AV: What would be your opinion and suggestion to a friend who is willing to opt for eco-friendly solutions?
RP:
Some years back, solar or wind power was much costlier than fossil-fuel based power. But to protect the environment, green energy was incentivised by governments throughout the world. Now, we are in a happy situation that grid parity has been achieved (almost), and the cost of electricity is almost the same across alternate energy sources.

IPMA’s dialogue with the government

IPMA has been continuously taking up with the government to address the raw material issue. India’s paper industry has the potential to enlarge the country’s green cover. IPMA has taken up with the government to make available some part of the country’s degraded forest land and government land for pulpwood (also fuel wood and fodder) plantations under collaborative arrangement, so that the paper industry can access raw material at competitive rates and become globally competitive.

The benefits that will accrue include substantial employment generation in rural areas, savings in foreign exchange outgo, potential for carbon credits, and significant increase in forest cover. We also need to enhance the paper recovery rate in India. Source segregation and collection of post-consumer paper needs aggressive involvement of all stakeholders and civil society. 


AV: Innovations pertaining to paper-based packaging have been gaining momentum, especially in the beverages sector. However, little is known about the barrier properties of these proposed alternatives to plastic bottles/packaging. What is the truth?
RP:
Plastic is no doubt a very versatile product with barrier properties. Barrier properties are an issue with paper, but rapid strides are being taken in this regard with scientific research and development. Innovative areas and products are being developed for substitution.

AV: Has paper really achieved a barrier property comparable to plastic or is it still plastic doing the hard work?
RP:
Low-density polyethene (LDPE) has been used widely with paper to provide liquid barrier properties and heat seal-ability, but to be truly biodegradable and recyclable, the plastic coating needs to be extracted from the paper post-consumption. Bioplastics/biopolymers have been developed in some countries a few years back, which are stated to be fully biodegradable, but are still expensive.

AV: So, it is work in progress?
RP:
Finding and perfecting an alternative is a time-consuming process. We have come a long way as far as paper usage is concerned in areas that were unthinkable till recently.

AV: “Plastic vs paper manufacturing; which of them consumes more energy and has a larger carbon footprint?” This is debatable. What would IPMA say?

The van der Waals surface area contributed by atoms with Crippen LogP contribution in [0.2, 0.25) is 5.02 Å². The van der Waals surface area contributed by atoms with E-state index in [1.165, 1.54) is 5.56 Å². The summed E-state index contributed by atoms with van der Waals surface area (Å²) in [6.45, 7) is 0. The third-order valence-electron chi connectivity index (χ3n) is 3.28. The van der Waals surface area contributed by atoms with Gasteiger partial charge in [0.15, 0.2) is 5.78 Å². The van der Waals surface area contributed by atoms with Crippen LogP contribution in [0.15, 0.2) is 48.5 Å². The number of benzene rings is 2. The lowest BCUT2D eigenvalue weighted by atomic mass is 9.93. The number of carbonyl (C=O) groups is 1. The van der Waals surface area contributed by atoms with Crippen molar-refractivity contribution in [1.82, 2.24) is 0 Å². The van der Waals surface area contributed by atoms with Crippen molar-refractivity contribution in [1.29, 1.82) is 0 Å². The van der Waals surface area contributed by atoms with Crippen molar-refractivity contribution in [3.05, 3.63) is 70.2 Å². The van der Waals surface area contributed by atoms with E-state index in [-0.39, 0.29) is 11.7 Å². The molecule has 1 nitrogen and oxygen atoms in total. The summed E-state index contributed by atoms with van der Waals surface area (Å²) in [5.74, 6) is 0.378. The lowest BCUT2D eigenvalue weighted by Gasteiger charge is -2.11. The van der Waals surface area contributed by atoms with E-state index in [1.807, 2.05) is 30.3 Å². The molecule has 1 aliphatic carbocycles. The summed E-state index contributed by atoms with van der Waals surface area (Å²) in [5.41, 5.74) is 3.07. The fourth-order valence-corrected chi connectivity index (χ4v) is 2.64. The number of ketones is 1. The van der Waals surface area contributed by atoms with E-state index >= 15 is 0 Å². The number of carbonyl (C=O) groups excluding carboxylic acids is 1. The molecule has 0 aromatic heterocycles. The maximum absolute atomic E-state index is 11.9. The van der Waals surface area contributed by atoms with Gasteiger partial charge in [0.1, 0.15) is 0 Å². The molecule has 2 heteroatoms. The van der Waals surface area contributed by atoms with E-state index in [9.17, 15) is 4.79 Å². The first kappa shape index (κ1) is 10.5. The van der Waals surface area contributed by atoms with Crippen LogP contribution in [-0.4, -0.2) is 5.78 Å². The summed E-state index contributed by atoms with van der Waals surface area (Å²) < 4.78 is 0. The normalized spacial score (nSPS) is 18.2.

RP
: A broad plastic vs paper debate is an incorrect way of looking at the issue. The problem is mainly with single-use plastic and that also, with its disposal since it is not biodegradable, unlike paper, which is fully biodegradable. India has given an international commitment to ban all single-use plastic by 2022. Both plastic and paper are produced across a wide spectrum of scale, processes and technologies with different energy requirements. Plastic and paper have many advantageous uses, which will continue.

The paper sector has been working hard on reducing specific energy consumption. Under the Perform Achieve Trade (PAT) scheme of the Government, under the National Mission for Enhanced Energy Efficiency (NMEEE), the paper industry has been one of the top-performing sectors and has over-achieved the mandated stiff targets.

AV: Any final thoughts…
RP:
The paper industry has been a less celebrated segment of Indian manufacturing. However, the economic and social importance of the paper industry is unique. The estimated turnover of the industry is Rs 70,000 crores (domestic market size of Rs 80,000 crores), and its contribution to the exchequer is around Rs 5,000 crores. The industry provides direct employment to 5-lakh persons, and indirectly to around 1.5- million. The industry supports three vital national objectives of education for all, the greening of India and rural employment.

Rapid fire with Rohit Pandit

Which is your favourite book/s that you’d recommend your friends in the industry to read?
A Fine Balance by Rohinton Mistry, possibly the best English fiction novel written by an Indian. Also, The Great Indian Novel by Shashi Tharoor, a unique take on Mahabharata in contemporary settings.

One thing the pandemic taught you.
To stay in touch with people even without meeting them physically.

Your best moment at IPMA.
First visit to the Paperex exhibition, where I had the opportunity to meet the entire paper industry in India under one roof.

Your favourite paper-based product till date.
Being a voracious reader, without any doubt books.

One piece of advice to the industry.
Watch out and prepare for the evolving global trends in the paper industry of consolidation, rationalisation, substitution, optimisation and regulatory compliance.